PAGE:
On September 9th we invited Dr. Falk Harnisch to our institution for giving him an impression of how our work goes ahead. All in all he was very satisfied with our ideas after we presented him our state of research. Furthermore we engagingly discussed our MFC-design and how we could optimize it. He observed that our carbon electrodes were well chosen and that potassium ferrocyanide (III) in the cathode chamber is a suitable redox system. We discussed that on both sides of the MFC the pH has to be 7. For example 50mM phosphate buffer can be used to avoid liquid diffusion and potential gradients through the membrane. We debatted that glycerin is a more suitable carbon source than glucose and that it is also a great advantage to use as it is a waste material of biodiesel production. In further discussions, it was possible to develop a protocol for the next experiments. With this we were able to measure how well E. coli can metabolize the different carbon sources, like glycerin, acetate, lactate or glucose, under anaerobic conditions. After applying this screening method without using mediators we will screen these carbon sources of choice with added soluble and insoluble electron acceptors like fumerate in order to analyze the growth rate of E. coli with supplemented mediators.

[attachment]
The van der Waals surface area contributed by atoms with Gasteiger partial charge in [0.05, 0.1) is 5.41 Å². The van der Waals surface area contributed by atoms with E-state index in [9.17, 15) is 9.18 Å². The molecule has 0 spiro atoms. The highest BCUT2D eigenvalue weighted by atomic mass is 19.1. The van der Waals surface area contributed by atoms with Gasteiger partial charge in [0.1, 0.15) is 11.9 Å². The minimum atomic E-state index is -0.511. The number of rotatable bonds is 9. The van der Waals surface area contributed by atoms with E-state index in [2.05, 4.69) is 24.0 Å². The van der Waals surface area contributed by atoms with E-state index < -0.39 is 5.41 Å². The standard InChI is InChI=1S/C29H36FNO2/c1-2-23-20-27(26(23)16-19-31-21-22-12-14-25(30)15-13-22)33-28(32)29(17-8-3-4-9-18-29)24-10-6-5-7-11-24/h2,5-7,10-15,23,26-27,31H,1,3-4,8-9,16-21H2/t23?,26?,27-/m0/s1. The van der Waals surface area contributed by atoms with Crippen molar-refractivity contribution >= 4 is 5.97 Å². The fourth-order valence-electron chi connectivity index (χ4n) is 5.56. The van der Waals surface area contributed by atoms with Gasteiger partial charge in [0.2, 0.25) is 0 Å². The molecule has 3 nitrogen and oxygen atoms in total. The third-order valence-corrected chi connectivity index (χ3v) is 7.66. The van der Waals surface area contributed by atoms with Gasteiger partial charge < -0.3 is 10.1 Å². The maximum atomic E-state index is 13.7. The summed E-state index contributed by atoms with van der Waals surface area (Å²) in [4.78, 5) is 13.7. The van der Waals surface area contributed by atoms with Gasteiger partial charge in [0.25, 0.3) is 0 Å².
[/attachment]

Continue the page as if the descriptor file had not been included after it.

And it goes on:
A low growth rate with an insoluble electron acceptor indicates a not usable mediator, whereas high growth rate shows good extracellular electron transfer by the mediator. Dr. Falk Harnisch gave the hint to test these different screenings primarily outside of the MFC. After finding a good combination of carbon source and mediator the optimal system could be transferred to the MFC.

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Impacts on our project

The exchange with Dr. Falk Harnisch had a big impact on our project. Together we discussed different problems about the genetical aspects, for example that the orientation of the mtrCAB cluster in the membrane could be problematic or that the nanowires are too complicated to work with in the short time we have. Especially, since the structural proteins have not yet been clearly analyzed which genes are responsible for the pilus and his conductivity. In addition he answered our questions about the MFC design, which aspects were important for measuring or cultivation. All in all he always was available and willing to answer our questions.

Dr. Arnold Sauter


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To get an expert view on Microbial Fuel Cells concerning technology assessment, biosafety and the embedment in the current discussions about synthetic biology, we asked Dr. Arnold Sauter for his opinion. He is from the Office of Technology Assessment at the German Bundestag (TAB) and the deputy head of the TAB which investigates research on synthetic biology. He has got a long-standing experience in technology assessment for methods and applications of genetic engineering.